NBC against italian judges on Amanda Knox’s innocence October 21, 2008Posted by dorigo in news.
Tags: crime, Kercher, Knox
Almost exactly one year ago Meredith Kercher (left), an English girl studying in Perugia, was found dead in her bedroom, in the apartment she rented along with another student, Amanda Knox (below). The setting appeared at once that of a sexual crime, but investigations were initially complicated by several factors, including Knox’s accusation of an african who was later found innocent, and the clear traces of a clumsy attempt at simulating the breaking in the apartment of an intruder through one of the windows.
The process has recently started, and of course it is attracting a lot of media attention. The killing and raping of a young woman, the nationality of the characters, the angel face of Amanda, are all headline-worth factors. Yesterday NBC broadcast a video of italian police operations, with lawyer Ann Bremner commenting on their ineptitude in handling the evidence, and claiming innocence for the US girl. The video shows italian policemen collecting samples without a hair protection, or blood stains without caring to retrieve a footprint. The italian investigators are infuriated by the video; they explain that the images do not refer to the apartment where the crime has been committed.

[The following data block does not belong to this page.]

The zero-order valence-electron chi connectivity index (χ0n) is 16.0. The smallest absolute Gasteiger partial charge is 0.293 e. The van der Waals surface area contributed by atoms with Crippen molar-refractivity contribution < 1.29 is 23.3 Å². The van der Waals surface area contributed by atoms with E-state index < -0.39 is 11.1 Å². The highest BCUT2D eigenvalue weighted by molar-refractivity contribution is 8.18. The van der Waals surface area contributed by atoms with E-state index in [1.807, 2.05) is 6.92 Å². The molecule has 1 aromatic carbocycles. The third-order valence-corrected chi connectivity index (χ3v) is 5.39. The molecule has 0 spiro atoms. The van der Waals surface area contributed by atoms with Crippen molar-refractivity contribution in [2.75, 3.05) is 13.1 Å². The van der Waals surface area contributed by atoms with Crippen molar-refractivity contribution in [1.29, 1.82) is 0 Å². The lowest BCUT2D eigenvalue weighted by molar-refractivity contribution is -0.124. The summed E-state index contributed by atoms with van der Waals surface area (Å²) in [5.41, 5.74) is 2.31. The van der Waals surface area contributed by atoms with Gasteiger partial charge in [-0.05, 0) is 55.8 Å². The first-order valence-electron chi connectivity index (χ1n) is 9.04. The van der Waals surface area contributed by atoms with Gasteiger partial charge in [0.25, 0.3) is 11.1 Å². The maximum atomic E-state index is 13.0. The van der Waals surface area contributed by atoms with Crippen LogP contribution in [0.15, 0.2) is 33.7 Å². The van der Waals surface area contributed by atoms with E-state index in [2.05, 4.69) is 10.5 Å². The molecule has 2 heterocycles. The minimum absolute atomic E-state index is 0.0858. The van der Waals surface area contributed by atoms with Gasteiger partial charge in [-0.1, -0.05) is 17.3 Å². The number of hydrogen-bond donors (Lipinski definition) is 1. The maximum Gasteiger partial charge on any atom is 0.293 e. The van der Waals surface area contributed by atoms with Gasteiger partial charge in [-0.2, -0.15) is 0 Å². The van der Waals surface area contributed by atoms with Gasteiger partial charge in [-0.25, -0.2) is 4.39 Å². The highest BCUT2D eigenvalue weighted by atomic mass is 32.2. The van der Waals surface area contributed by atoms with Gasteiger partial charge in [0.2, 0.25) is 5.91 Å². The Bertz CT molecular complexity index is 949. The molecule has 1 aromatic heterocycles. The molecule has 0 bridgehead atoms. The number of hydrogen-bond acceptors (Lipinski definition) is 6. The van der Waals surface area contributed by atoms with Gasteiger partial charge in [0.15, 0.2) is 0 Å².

The NBC campaign is not the first ingerence of the US in the investigations. First, Joe Tacopina, a peculiar lawyer hired by ABC, had come to Italy to take the defense of Knox without her consent, and had accused the italian judges of incompetence, before moving on to deal with a soccer deal with the Roma team. Then Michael Heavey, a Seattle judge who is a neighbor of the Knox family, had written a letter to the italian judge directing the investigations, pleading the innocence of Amanda on the basis of his own conviction that she could not possibly be a criminal.
It looks like this case is going to stay hot in the news for a while. Since a verdict of innocence for the accused trio -Knox, Sollecito, Guede- is very unlikely, and since italian justice foresees up to three degrees of judgement before one can safely claim what the truth was (whatever that means), we are going to hear more of the story for quite a while.